|Sara Gehlin, Tutkijatohtori|
Women and Peace: Vision and Reality at the Intersection of Feminist and Peace Theology
This project has its starting point at the crossroad between theology and political science. It progresses in affiliation with the ongoing search for solutions to religiously framed conflicts. Such solutions have largely been sought by means of political tools, methods, and strategies. However, recent political scientific research points to the need for complementary perspectives in order to make these kinds of conflicts settle into sustainable peace. Theology belongs to these perspectives. The search for a deeper understanding of the dynamics at the roots of religiously framed conflicts has resulted in a growing call for knowledge about the rational, as well as the irrational, elements that religious language, imagery, and symbolism may hold. The research project involves exploring how theological discourses can serve such a deepened understanding and contribute to turning violent trends into peaceful attitudes in religious groups.
The exploration takes place within the framework of the discipline of faith-based diplomacy. Performed by agents within civil society, faith-based diplomacy is often labelled a kind of “soft diplomacy”. It is conducted at the “middle-range” as well as the “grass-roots” level of society. The implications of faith-based diplomacy have so far been explored mainly with regard to its practical dimensions in the life of religious communities. I suggest, however, that theological discourses play a considerable role in the design of faith-based diplomacy at different levels of society. The research project involves delving into this possible role of theology by exploring notions of recognition in ecumenical peace theology.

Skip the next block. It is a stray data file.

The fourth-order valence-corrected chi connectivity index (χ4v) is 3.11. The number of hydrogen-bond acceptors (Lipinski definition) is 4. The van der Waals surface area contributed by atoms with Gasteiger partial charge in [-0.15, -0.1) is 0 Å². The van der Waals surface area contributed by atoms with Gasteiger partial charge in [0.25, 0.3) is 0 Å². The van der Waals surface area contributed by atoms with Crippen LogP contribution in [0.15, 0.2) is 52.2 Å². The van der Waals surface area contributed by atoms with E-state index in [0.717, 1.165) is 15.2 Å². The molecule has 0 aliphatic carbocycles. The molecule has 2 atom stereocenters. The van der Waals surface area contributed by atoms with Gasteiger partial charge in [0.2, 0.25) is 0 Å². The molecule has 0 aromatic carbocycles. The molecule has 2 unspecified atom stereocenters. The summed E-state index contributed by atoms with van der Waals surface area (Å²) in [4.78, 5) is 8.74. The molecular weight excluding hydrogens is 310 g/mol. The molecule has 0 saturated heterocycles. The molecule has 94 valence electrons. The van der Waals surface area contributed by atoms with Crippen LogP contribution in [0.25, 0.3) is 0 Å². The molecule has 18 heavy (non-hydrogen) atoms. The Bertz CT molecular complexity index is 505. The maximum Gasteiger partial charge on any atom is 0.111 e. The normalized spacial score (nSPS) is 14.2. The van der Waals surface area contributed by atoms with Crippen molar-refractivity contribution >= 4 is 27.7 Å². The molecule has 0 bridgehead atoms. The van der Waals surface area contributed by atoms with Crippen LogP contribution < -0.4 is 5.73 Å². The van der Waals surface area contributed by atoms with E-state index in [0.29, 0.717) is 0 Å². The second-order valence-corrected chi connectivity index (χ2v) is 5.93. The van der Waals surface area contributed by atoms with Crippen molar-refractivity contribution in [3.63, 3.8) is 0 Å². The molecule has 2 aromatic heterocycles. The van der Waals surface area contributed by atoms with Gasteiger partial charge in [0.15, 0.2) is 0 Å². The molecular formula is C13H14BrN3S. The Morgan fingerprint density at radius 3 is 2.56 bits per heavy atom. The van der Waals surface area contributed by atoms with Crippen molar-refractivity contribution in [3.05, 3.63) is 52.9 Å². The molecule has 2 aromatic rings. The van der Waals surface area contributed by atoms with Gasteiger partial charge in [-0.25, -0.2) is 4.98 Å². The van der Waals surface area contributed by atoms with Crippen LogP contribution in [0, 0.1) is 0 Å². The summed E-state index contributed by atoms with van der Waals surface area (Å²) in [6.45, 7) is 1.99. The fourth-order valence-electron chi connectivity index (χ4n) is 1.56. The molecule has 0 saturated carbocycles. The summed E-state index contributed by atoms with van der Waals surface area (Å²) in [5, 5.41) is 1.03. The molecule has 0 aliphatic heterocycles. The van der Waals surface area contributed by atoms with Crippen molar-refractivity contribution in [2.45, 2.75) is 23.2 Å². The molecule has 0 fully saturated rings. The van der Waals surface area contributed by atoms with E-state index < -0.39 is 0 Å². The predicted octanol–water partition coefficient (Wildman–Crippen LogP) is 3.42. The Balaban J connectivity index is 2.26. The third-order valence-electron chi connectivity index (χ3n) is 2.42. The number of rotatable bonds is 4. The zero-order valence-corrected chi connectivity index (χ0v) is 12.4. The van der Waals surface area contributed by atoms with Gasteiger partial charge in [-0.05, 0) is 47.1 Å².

This exploration is carried out with certain regard to the role of women in peacebuilding processes, as it is portrayed in contemporary ecumenical theological discourses. In these discussions, the UN Resolution 1325 on women and peace is frequently mentioned. Yet, its goals and principles are not as frequently related to a comprehensive peacebuilding field. The research project aims at contributing to an expansion of this debate. With this aim in view, the research project brings ecumenical peace theology into intersection with feminist theological discourses on the building of peace.